ILogProvider provider = GetProviderFromSettings();
        Logger.SetDefaultLogger(provider);
        Logger.Log(new Dictionary<string, string>() { { "Type", "ApplicationStartup" }, { "Time", DateTime.UtcNow.ToString() } }, null);
    }
 
    protected void Application_BeginRequest() {
        Logger.Log(new Dictionary<string, string>() { { "Type", "ApplicationRequest" }, { "UserAgent", Request.UserAgent }, { "Time", DateTime.UtcNow.ToString() } }, null);
    }
 
    protected void Application_Error(Object sender, System.EventArgs e) {
        System.Web.HttpContext context = HttpContext.Current;
        System.Exception exc = Context.Server.GetLastError();
 
        Logger.Log(new Dictionary<string, string>() { { "Type", "ApplicationError" }, { "Exception", exc.ToString() }, { "Time", DateTime.UtcNow.ToString() } }, null);
    }
 
    protected ILogProvider GetProviderFromSettings() {
        SensitiveSettings.SettingsManager.LoadFrom(System.IO.Path.Combine(System.AppDomain.CurrentDomain.BaseDirectory, @"bin\"));
        string provider = "null";
        if (SensitiveSettings.SettingsManager.Settings.ContainsKey("LogProvider")) {
            provider = SensitiveSettings.SettingsManager.Settings["LogProvider"];
        }
 
        switch (provider.ToUpper()) {
            case "LOGGLY":
                return new LogglyProvider(SensitiveSettings.SettingsManager.Settings["Loggly.BaseURL"]);
            case "STORM":
                return new StormProvider(SensitiveSettings.SettingsManager.Settings["Storm.BaseURL"], SensitiveSettings.SettingsManager.Settings["Storm.AccessToken"], SensitiveSettings.SettingsManager.Settings["Storm.ProjectId"]);
            case "LOGENTRIES":
                return new LogentriesProvider(SensitiveSettings.SettingsManager.Settings["logentries.BaseURL"], SensitiveSettings.SettingsManager.Settings["logentries.AccountKey"], SensitiveSettings.SettingsManager.Settings["logentries.Host"], SensitiveSettings.SettingsManager.Settings["logentries.Log"]);
            default:
                return new NullLogProvider();
        }
       
    }
}

The global.asax file allows us to wire logic into the global application workflow. On startup we get a provider, based on our "Sensitive Settings" configuration file, set that as our default logger, then go ahead and log our first message with entries to indicate this is application startup and the current UTC timestamp. Each time we receive a request from a web browser, we use our on line logging call to log the browsers UserAgent string and a timestamp. When an error goes unhandled, we can log that too.

Elsewhere in our application we can use those same one line calls to pass information to the logging service. The HomeController logs information, but instead uses the CaptureElapsedTime method to log information and the time that elapses between it's instantiation and disposal.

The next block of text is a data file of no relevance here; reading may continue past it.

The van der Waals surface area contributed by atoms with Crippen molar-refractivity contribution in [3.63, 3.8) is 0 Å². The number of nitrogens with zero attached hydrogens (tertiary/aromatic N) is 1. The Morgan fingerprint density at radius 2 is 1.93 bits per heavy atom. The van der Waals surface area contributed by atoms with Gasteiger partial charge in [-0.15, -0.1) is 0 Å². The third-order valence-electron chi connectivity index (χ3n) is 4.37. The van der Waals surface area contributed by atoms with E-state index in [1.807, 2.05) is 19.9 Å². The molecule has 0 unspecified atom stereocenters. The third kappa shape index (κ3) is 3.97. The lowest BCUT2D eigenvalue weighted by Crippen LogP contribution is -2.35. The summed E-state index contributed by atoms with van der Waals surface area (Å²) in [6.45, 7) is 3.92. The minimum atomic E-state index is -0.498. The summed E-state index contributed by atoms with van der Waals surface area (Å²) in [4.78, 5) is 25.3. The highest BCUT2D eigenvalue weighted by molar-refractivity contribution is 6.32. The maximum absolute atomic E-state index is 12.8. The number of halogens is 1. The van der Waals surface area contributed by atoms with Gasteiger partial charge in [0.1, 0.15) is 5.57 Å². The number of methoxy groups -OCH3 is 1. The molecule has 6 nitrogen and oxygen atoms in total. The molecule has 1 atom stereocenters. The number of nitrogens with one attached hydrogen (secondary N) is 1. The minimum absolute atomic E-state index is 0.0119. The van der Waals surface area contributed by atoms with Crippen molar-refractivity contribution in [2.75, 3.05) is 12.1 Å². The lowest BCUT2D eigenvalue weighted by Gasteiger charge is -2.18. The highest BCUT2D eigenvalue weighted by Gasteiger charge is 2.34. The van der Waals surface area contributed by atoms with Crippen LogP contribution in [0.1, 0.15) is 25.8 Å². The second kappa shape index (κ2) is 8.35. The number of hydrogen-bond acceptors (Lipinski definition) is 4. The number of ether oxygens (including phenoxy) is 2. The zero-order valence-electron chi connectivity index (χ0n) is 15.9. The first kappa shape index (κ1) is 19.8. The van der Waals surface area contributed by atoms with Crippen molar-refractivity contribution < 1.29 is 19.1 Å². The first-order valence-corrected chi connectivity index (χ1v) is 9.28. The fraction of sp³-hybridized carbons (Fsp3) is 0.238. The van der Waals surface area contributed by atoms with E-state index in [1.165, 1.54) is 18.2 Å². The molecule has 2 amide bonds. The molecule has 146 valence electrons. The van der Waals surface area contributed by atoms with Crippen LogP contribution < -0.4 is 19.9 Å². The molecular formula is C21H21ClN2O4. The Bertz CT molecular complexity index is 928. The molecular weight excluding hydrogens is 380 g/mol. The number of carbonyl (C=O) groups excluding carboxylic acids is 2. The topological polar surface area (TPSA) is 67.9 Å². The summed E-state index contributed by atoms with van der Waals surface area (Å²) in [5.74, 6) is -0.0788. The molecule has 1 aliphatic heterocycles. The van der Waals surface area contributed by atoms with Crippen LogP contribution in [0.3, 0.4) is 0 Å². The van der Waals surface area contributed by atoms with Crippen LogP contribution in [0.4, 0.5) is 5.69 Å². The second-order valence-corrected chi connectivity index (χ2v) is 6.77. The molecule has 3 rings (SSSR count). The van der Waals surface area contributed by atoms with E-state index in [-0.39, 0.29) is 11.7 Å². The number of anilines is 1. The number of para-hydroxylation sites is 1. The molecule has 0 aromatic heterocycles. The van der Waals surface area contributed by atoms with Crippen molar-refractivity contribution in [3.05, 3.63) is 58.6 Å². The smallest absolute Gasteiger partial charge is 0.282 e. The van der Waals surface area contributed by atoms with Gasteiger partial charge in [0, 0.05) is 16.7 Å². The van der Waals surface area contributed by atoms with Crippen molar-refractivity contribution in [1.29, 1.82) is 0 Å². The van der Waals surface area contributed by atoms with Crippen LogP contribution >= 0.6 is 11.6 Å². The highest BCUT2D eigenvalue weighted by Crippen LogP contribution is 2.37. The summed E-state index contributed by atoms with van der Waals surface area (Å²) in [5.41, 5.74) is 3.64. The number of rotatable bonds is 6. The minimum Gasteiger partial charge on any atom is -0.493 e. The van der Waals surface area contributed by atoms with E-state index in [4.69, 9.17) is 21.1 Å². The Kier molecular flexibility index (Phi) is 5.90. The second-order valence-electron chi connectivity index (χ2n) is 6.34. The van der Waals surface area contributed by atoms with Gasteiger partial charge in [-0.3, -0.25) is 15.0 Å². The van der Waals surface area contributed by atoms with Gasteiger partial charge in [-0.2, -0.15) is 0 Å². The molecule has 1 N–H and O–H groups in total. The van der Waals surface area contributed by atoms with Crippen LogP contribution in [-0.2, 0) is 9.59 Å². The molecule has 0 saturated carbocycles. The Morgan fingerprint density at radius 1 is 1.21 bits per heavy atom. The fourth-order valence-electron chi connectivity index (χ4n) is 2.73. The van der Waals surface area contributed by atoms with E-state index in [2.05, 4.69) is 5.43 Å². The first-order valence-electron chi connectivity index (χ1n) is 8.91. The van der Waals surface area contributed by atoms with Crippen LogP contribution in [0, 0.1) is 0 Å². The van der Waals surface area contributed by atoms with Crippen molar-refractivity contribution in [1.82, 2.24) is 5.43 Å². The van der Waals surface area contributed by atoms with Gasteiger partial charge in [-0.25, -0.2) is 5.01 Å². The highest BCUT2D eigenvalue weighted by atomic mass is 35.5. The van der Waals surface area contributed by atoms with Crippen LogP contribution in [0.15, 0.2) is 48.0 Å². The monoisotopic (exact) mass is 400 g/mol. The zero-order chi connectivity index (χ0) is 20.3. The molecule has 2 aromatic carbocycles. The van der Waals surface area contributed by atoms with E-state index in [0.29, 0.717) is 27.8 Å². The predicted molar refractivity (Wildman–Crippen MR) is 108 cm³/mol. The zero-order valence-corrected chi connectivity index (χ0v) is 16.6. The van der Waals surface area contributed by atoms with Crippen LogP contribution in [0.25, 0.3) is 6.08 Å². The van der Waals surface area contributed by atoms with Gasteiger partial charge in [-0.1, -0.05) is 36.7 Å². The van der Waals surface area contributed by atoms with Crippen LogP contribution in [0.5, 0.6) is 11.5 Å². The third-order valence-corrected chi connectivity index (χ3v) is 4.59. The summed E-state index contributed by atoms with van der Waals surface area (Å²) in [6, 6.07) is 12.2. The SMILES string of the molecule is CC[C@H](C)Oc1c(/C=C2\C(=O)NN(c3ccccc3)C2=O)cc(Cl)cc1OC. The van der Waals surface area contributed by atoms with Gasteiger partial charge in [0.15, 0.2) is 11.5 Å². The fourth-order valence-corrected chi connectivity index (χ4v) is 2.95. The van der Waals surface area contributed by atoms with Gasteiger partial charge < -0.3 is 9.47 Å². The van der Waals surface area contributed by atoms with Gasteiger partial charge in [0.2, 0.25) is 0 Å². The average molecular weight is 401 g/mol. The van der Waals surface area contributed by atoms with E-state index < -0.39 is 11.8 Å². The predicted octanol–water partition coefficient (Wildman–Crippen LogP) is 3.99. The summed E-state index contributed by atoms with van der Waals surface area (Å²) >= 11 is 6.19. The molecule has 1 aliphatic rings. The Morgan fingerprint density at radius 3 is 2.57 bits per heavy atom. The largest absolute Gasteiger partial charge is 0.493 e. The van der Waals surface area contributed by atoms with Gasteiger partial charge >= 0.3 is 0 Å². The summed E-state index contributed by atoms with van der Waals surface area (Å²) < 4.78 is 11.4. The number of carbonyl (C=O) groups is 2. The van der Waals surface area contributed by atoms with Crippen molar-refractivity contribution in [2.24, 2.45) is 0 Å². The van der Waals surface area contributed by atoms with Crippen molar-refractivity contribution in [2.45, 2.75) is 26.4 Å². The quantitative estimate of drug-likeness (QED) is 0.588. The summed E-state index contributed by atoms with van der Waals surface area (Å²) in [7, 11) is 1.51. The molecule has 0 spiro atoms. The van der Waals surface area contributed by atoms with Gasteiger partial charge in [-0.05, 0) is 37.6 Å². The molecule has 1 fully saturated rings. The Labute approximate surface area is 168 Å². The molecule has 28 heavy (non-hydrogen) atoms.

SampleSiteWithLogging.Controllers.HomeController (source)

Code: csharp
public class HomeController : Controller {
    public ActionResult Index() {
        return View();
    }
 
    public ActionResult ShortOperation() {
        using (var log = Logging.Logger.CaptureElapsedTime(new Dictionary<string, string> { { "Type", "SiteHit" }, { "Area", "HomeController" }, { "Method", "ShortOperation" } }, null)) {
            return View("Index");
        }
    }
 
    public ActionResult LongOperation() {
        using (var log = Logging.Logger.CaptureElapsedTime(new Dictionary<string, string> { { "Type", "SiteHit" }, { "Area", "HomeController" }, { "Method", "LongOperation" } }, null)) {
            Thread.Sleep((int)(3000 * new Random().NextDouble()));
            return View("Index");
        }
    }
 
}

These examples are actually more wordy than I would like. If I were building this as part of a production application, I would refactor them down to take explicit arguments or infer some of the values, reducing the size of each call even further.

"Sensitive Settings"

The Sensitive Settings library is just a quick settings library I threw together so I could prevent my API keys for these services from getting committed to github. The library is referenced by the website and unit test projects, each of which have a prebuild step to copy the "sensitive.config" file from the solution folder to their build target folders.

LoggingTests

The LoggingTests folder is really just a way for me to easily test small chunks of the libraries without firing up the interface. These aren't real unit tests and that should serve as a second reason not to download and attempt to use the Logging library in a production application. :)

Onward to the Reviews

Now that we have some code we can easily connect to all of the services, the next post will cover the services I tried and how they measured up against my expectations for this type of usage.

Comments are available on the original post at lessthandot.com